In a LebTown-exclusive interview, Jazzie Battle shared his journey from having $6 to his name to having two businesses: Poncho’s Backyard Grubbin’ and Rome’s Rentals.

Battle is the founder and owner of Poncho’s Backyard Grubbin’, a food truck business that has been specializing in smoked meats since 2010.

The success of Battle’s food truck business and the purchase of his first house allowed him to purchase his grandfather’s former residence from his aunt and transform it into Rome’s Rentals, an affordable housing business named after his other grandfather.

Battle, who turned 39 on Aug. 16, said his passion for cooking started when he was about 10 years old, after being hospitalized with cancer for two years.

Battle’s mother taught him to cook. Entering the restaurant industry, he worked as a busser at Hard Rock Cafe in Atlantic City until he ultimately earned a position as a line cook.

“As I got older, you know, life comes and things happen. And I kind of strayed away from cooking,” Battle said. “But, there was a point of time in my life, things weren’t the best.”

In the early 2000s, Battle was living on Mifflin Street with $6 to his name. He turned to his mother for career advice.

Jazzie Battle poses with his old Weber grill in the early 2000s. (Provided by Jazzie Battle)

“I said, ‘Mom, you know, I don’t like working for people, per se.’ I always felt creating my own way of making money was what I was more interested in.”

“And she said, ‘Why don’t you, you know, you have barbeques, and people come over to your house all the time.’ She says, ‘Why don’t you take the money you have, go buy some meat, and charge people for plates.’ And that’s what I did.”

Battle used his $6 to buy a 10-pound bag of rice and beans. He remembered selling four or five plates in his first attempt.

Battle felt discouraged, but his mother reminded him that people, including herself, enjoyed the food he made and encouraged him to try again.

In his second attempt, he sold 54 plates, charging about $5 or $6 per plate. He used his earnings to upgrade his grill, an old Weber grill with broken legs that he propped up on bricks under his fire steps.

Victor Rodriguez, Battle’s cousin and the one who gave him the Weber grill, started selling plates with him to raise money for local charities, fundraisers, and people in need, such as those who needed help covering funeral expenses.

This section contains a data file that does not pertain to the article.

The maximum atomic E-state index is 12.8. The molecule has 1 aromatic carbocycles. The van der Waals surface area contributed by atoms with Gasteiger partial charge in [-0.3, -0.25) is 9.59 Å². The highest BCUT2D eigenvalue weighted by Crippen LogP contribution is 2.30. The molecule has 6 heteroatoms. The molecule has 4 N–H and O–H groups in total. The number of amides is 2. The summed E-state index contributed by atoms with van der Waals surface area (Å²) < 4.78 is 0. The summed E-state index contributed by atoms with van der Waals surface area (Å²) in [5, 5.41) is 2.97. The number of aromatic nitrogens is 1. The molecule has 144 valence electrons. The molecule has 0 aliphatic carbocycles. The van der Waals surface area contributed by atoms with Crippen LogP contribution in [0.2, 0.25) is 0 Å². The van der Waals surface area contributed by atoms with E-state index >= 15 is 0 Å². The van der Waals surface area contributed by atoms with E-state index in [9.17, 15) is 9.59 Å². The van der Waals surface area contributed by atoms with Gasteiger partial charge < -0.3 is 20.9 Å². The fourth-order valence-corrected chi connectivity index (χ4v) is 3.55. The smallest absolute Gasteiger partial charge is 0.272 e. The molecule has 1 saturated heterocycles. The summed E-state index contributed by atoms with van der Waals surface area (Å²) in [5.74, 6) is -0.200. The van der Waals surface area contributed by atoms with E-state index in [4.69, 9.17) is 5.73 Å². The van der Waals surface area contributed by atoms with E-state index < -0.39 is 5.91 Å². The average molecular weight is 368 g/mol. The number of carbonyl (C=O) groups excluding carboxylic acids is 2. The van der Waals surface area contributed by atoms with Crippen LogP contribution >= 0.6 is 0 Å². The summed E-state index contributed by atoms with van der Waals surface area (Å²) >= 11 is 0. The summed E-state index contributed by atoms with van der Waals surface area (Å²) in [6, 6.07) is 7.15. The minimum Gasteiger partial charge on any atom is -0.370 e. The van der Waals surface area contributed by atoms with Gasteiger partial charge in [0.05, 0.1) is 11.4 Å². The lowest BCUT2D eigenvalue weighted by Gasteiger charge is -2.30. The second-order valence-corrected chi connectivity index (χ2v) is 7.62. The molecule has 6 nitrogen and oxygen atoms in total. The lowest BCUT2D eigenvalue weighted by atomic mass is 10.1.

“I believe if I’m blessed with something, I need to go bless another person,” Battle said. “That’s how you keep the blessing going. I can’t just let that blessing stop at me.”

Although Battle and Rodriguez ultimately chose different career paths, it was through brainstorming with Rodriguez that Battle decided to name his food truck business in memory of his late grandfather, Alfonso “Pancho” Albino Santana.

Alfonso “Pancho” Albino Santana flashes a peace sign while sporting a Phillies jersey. (Provided by Jazzie Battle)

Battle said Santana was a “family man,” with nine children, 30 grandchildren, 58 great-grandchildren, and nine great-great-grandchildren.

“The memories that I remember of him, apart [from] him passing away, was family and friends and everybody getting together in his backyard and breaking bread together,” Battle said their relatives would catch planes for Albino’s birthday parties in Harrisburg every June. “You know, the good old days.”

Battle continued to reminisce about his late grandfather: “He had a smoker there [in his backyard], too. And I remember him cooking on it the one day and me just sitting there over his shoulder and watching him. And he’s showing me what he’s cooking. … And my grandmother bringing rice and beans on over to the house. And everybody just pitching in. And that’s really when I started to get a passion for cooked meats.”

Alfonso “Pancho” Albino Santana’s backyard. (Provided by Jazzie Battle)

The family through line in Battle’s journey to becoming a business owner continued. Battle started to work two jobs — and put his passion for cooking on the back burner — when he gained full custody of one of his daughters.

Years later, Battle married his now-wife, Melissa. He approached her about prioritizing his passion for cooking again.

“I said, ‘I want to see if I still got it.’ And she says, ‘What?’ And I said, ‘Well, you remember when I used to sell plates in Lebanon.’ … I said, ‘Let’s see, because people, you know, they’ll hit me up: ‘Hey, Jazz, when you going to cook again? I want to buy some of that grub. It’s been forever.”

His wife agreed.

Battle made a brisket and, to the best of his memory, sweet potato bites and a green of some kind. In 45 minutes, Battle sold out of 50 plates, charging $10 per plate.

To see if the success was a fluke, Battle attempted to sell plates again. He sold out of 75 plates in about half an hour. His wife bought him a new smoker for that Father’s Day, and Battle started selling plates on a more regular basis.

Battle was soon involved in an accident and was diagnosed with epilepsy, which resulted in him having seizures and losing jobs.